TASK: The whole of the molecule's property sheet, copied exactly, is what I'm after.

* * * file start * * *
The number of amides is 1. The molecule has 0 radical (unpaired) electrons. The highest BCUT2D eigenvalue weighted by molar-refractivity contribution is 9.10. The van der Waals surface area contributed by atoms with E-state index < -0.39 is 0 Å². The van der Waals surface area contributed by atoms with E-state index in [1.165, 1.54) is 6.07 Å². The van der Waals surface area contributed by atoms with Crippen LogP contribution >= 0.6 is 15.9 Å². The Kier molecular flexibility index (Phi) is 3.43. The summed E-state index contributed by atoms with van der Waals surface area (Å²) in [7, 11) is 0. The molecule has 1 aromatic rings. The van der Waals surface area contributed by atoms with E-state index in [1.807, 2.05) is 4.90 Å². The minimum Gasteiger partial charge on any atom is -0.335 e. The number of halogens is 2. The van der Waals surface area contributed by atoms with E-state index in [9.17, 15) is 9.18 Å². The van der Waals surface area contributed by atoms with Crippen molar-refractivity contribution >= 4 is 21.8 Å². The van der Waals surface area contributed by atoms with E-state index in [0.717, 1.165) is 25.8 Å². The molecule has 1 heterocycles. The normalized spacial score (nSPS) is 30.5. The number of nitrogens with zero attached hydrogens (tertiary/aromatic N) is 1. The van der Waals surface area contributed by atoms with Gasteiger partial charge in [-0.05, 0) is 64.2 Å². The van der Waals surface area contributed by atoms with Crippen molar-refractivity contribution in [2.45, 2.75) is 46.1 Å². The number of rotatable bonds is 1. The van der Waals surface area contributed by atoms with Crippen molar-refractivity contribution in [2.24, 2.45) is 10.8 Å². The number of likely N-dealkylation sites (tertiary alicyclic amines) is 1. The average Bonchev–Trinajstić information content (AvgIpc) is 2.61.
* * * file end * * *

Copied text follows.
The number of amides is 1. The molecule has 0 radical (unpaired) electrons. The highest BCUT2D eigenvalue weighted by molar-refractivity contribution is 9.10. The van der Waals surface area contributed by atoms with E-state index < -0.39 is 0 Å². The van der Waals surface area contributed by atoms with E-state index in [1.165, 1.54) is 6.07 Å². The van der Waals surface area contributed by atoms with Crippen LogP contribution >= 0.6 is 15.9 Å². The Kier molecular flexibility index (Phi) is 3.43. The summed E-state index contributed by atoms with van der Waals surface area (Å²) in [7, 11) is 0. The molecule has 1 aromatic rings. The van der Waals surface area contributed by atoms with E-state index in [1.807, 2.05) is 4.90 Å². The minimum Gasteiger partial charge on any atom is -0.335 e. The number of halogens is 2. The van der Waals surface area contributed by atoms with E-state index in [9.17, 15) is 9.18 Å². The van der Waals surface area contributed by atoms with Crippen molar-refractivity contribution >= 4 is 21.8 Å². The van der Waals surface area contributed by atoms with E-state index in [0.717, 1.165) is 25.8 Å². The molecule has 1 heterocycles. The normalized spacial score (nSPS) is 30.5. The number of nitrogens with zero attached hydrogens (tertiary/aromatic N) is 1. The van der Waals surface area contributed by atoms with Gasteiger partial charge in [-0.05, 0) is 64.2 Å². The van der Waals surface area contributed by atoms with Crippen molar-refractivity contribution in [2.45, 2.75) is 46.1 Å². The number of rotatable bonds is 1. The van der Waals surface area contributed by atoms with Crippen molar-refractivity contribution in [2.24, 2.45) is 10.8 Å². The number of likely N-dealkylation sites (tertiary alicyclic amines) is 1. The average Bonchev–Trinajstić information content (AvgIpc) is 2.61.